Gendered work-family life courses and late-life physical functioning: A comparative analysis from 28 European countries

Damiano Uccheddu*, Tom Emery, Anne H. Gauthier, Nardi Steverink

*Bijbehorende auteur voor dit werk

OnderzoeksoutputAcademicpeer review

3 Citaten (Scopus)
74 Downloads (Pure)


Combining work and family roles can have beneficial consequences on health but could also result in chronic stress and adverse health outcomes at older ages. This study aimed to examine combined employment, parenthood, and partnership histories of men and women during the childbearing period (ages 15-49), and to investigate the links of these work and family roles with physical functioning later in life. We used data from the Survey of Health, Ageing and Retirement in Europe (SHARE) with retrospective information on employment, parenthood, and partnership histories for 18,057 men and 20,072 women (n = 38,129) living in 28 different countries belonging to six European welfare clusters. We applied multichannel sequence analysis (MCSQA) and hierarchical clustering to group work-family trajectories into 12 clusters for men and 15 clusters for women. We assessed the association between work-family life courses and grip strength by estimating multivariable linear regression models. Delayed work and family transitions, unstable employment, and the absence of combinations of work and family roles between age 15 and 49 were associated with weaker grip strength in later life for both men and women. Results differed by gender and were framed by the welfare context in which gendered work and family responsibilities unfold across individual life courses. The findings make an important contribution to the domain of gender and health in later life and stress the need to engage more with issues related to the mech-anisms linking work and family trajectories to poor health in later life.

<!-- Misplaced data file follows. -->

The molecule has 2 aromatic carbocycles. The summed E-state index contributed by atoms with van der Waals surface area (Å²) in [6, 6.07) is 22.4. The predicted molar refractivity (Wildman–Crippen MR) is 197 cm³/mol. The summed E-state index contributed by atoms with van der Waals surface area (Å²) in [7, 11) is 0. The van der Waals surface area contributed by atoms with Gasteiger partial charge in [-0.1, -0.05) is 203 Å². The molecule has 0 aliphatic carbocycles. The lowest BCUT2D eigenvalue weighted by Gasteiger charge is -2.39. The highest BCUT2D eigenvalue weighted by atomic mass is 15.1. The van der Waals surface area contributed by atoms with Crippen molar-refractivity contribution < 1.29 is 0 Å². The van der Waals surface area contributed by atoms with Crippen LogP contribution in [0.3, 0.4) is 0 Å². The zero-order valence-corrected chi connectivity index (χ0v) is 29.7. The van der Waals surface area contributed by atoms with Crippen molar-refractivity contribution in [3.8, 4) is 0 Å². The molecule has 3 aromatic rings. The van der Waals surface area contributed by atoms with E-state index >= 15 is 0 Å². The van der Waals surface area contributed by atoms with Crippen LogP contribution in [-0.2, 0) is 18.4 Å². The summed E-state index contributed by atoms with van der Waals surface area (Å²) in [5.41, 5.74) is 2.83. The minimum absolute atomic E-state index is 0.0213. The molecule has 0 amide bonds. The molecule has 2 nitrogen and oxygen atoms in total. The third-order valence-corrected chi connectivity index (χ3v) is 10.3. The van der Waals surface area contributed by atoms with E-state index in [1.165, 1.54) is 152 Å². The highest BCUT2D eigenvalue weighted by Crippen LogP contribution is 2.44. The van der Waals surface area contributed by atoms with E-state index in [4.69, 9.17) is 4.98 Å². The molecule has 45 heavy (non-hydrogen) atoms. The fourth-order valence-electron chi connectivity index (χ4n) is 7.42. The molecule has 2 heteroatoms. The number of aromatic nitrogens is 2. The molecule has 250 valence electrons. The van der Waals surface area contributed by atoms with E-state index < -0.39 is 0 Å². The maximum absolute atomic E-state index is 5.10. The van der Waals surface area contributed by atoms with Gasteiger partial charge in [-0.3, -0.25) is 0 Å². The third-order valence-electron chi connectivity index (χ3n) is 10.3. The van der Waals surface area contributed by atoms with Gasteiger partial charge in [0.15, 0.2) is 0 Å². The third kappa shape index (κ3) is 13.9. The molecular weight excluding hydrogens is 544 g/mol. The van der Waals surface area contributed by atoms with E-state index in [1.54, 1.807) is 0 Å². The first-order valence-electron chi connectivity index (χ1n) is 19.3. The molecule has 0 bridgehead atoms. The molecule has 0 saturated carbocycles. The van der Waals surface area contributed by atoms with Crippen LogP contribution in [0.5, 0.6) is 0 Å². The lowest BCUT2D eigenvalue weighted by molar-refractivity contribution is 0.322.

Originele taal-2English
Aantal pagina's20
TijdschriftAdvances in Life Course Research
Vroegere onlinedatum12-jul.-2022
StatusPublished - sep.-2022

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